So a nonpolar solvent increases the strength of a nucleophile.(3 votes)
- I know the threshold for in difference in electronegativity for finding out whether or not two bonded atoms are polar, but what's the threshold for protic? Since C-H isn't is has to be at least > 0.35 difference...
- At1:15Jay says that we have a planar carbocation. Well, then he shouldn't have used the wedge-dash representation right?(1 vote)
- It’s fine to draw it like that.
Hold your left hand out in front of you, your middle three fingers pointing upwards, thumb pointing towards you and little finger pointing away. That’s how you should be thinking about the molecule at this time in the video.(2 votes)
- Does the nuceophile participates in SN2 reaction has to be negative? And how do we determine if a molecule or an ion is strong, weak nucleophile, or not a nucleophile.(1 vote)
- The nucleophile in an Sn2 reaction does not necessarily have to have a negative charge, but negative-charged nucleophiles are more "effective" than neutral-charged ones in terms of the kinetics of the reaction.
Also, the strength of the nucleophile depends on what kind of molecule you are using, as well as what type of reaction is occurring, and what reactant & solvent is present. So things such as formal charge (where neg. charge is better than neutral) and electronegativity (less EN, the better since electrons are less "tightly held", so the nucleophile will be more readily able to donate electrons) will affect the strength of the nucleophile.(1 vote)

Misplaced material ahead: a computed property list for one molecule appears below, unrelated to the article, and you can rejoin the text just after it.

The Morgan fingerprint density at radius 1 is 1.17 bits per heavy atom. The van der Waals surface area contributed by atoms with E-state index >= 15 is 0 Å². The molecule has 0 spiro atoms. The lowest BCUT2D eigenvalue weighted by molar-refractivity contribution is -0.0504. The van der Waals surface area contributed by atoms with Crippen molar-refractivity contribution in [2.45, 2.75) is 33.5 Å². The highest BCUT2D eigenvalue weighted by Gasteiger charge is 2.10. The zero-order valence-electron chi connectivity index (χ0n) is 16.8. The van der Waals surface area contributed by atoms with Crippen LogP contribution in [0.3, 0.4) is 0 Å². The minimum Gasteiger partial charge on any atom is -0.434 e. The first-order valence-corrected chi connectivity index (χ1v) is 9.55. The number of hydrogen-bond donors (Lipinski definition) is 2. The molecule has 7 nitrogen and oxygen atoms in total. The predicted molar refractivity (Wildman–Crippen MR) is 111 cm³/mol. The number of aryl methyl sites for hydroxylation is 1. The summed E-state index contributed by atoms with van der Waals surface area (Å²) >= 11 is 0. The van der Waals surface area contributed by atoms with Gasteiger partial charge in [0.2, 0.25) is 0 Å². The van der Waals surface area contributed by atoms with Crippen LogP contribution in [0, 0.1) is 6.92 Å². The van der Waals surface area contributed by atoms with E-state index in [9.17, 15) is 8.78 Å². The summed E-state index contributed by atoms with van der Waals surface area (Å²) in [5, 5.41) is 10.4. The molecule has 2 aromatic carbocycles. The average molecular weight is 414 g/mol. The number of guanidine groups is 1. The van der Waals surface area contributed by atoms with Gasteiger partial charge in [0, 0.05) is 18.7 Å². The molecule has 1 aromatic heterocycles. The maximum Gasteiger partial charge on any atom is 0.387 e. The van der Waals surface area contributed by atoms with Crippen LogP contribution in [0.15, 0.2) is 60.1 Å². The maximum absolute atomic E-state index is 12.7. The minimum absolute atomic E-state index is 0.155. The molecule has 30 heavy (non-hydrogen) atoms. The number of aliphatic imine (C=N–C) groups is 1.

- [Lecturer] The choice of a solvent can have an effect on an SN1 or an SN2 mechanism. Let's start with polar protic solvents. A polar protic solvent is a solvent that has at least one hydrogen connected to an electronegative atom. For example if you look at water here, you can see we have a hydrogen directly connected to an electronegative atom which is oxygen. Water is an example of a polar protic solvent. Next we have methanol which again has a hydrogen directly connected to an electronegative atom and oxygen and finally acetic acid which has the same thing here. Here is our hydrogen and here is our oxygen. So these polar protic solvents favor an SN1 mechanism. Let me write that in here. So an SN1 mechanism is favored by a polar protic solvent and let's look at why. So down here I have tert butyl bromide and for an SN1 mechanism the first step here would be loss of a leaving group so these electrons come off on to the bromine to form our bromide anion and we are gonna form a carbocation as well. So let me draw in the carbocation first. So we have a carbon that is bonded to three methyl groups and this is a plainer carbocation so I'm trying to show that. Our carbon has a plus one formal charge and we are also gonna have our bromine here which we have three lone pairs of electrons. I'll put those in. And then we're gonna get one more lone pair of electrons on the bromine that came from this bond in here. So highlighting those electrons in magenta. Here are those electrons in magenta and bromine has a negative one formal charge as the bromide anion. So we have this carbocation and this anion in our SN1 mechanism and we know this is right determining step of our SN1 mechanism loss of a leaving group. If we are using a polar protic solvent such as water, water can stabilize both the cation and the anion. For example for our carbocation we know that carbon has a positive charge on it. And if we look at water we know that this oxygen here is a partial negative charge since oxygen is more electronegative than hydrogen. This hydrogen would have a partial positive charge so the negative portion of this molecule, the oxygen would interact with this positive charge on our carbocations. Let's go ahead and show a water molecule here and the partially negative oxygen with its three lone pairs of electrons here on the oxygen will help to stabilize our carbocation. And for our negative anion for our bromide anion here, which is negatively charged, it would be the other end of the water molecule. So if I draw in my water molecule right here so two lone pairs of electrons on the oxygen our partial positive hydrogens would interact and help to stabilize that anion. So polar protic solvents help to stabilize both the carbocation and the anion and that solvation of both cations and anions helps the SN1 mechanism proceed. So that's why polar protic solvent will favor an SN1 mechanism. Now let's look at polar aprotic solvents. So first lets look at dimethyl sulphoxide. So more commonly known as DMSO. So here's the DMS and O. Oxygen is more electronegative than sulfur. So the oxygen is going to withdraw some electron density and become partially negative. And the sulfur would be partially positive. A polar aprotic solvent does not have a hydrogen directly connected to an electronegative atom. So we think about the hydrogens on DMSO. So let me just sketch them in here real fast, there'll be three on this carbon and there'll be three on this carbon. So here we have hydrogens directly connected to a carbon and of course carbon is not very electronegative. So that's why this is a polar aprotic solvent. Next let's look at DMF. DMF is the short way of writing this one here. Again no hydrogen directly connected to an electronegative atom. This hydrogen is directly connected to this carbon and then this carbon would have three hydrogens on it and then this carbon would have three hydrogens on it. So DMF is a polar aprotic solvent. And finally let's look at this last one here. So the abbreviation would be HMPA. So let me write that down here. HMPA. Again no hydrogen is directly connected to an electronegative atom. Polar aprotic solvents favor an SN2 mechanism. So let's look at why. Down here I have an SN2 reaction. On the left we have this alkyl halide. Let's say we have sodium hydroxide. We could use DMSO as our solvent so let me write that in here. So we are gonna use DMSO. And we know in an SN2 mechanism the nucleophile attacks our alkyl halide at the same time our leaving group leaves. So our nucleophile is the hydroxide ion. It is going to attack this carbon and these electrons are gonna come off on to the bromide to form our bromide anion. So our OH replaces our bromine and we can see that over here in our product. In an SN2 mechanism we need a strong nucleophile to attack our alkyl halide. And DMSO is gonna help us increase the effectiveness of our nucleophile which is our hydroxide ion. So let's look at some pictures of how it helps us. So we have sodium hydroxide here. So first let's focus in on the sodium, our cation. So here is the sodium cation. DMSO is a good solvator of cations and that's because oxygen has a partial negative charge. The sulfur has a partial positive charge and these lone pairs of electrons on the oxygen help to stabilize the positive charge on our sodium. So same thing over here. Partial negative, partial positive and again we are able to solvate our cation. So the fact that our polar aprotic solvent is a good solvator of a cation means we can separate this ion from our nucleophile. That increases the effectiveness of the hydroxide ion. The hydroxide ion itself is not solvated by a polar aprotic solvent. So you might think, okay well if the oxygen is partially negative and the sulfur is partially positive. The partially positive sulfur could interact with our negatively charged nucleophile. But remember we have these bulky methyl groups here. And because of steric hindrance that prevents our hydroxide ion from interacting with DMSO. So the hydroxide ion is all by itself which of course increases its effectiveness as a nucleophile. It is better able to attack the alkyl halide. If we had used something like water, we know that water is a polar protic solvent with the oxygen being partially negative and the hydrogens being partially positive and a polar protic solvent would interact with our nucleophile solvating it and essentially decreasing the effectiveness of our nucleophile. So that's why polar protic solvents don't work as well if you want an SN2 mechanism. A polar aprotic solvent increases the effectiveness of our nucleophile therefore favoring our SN2 mechanism.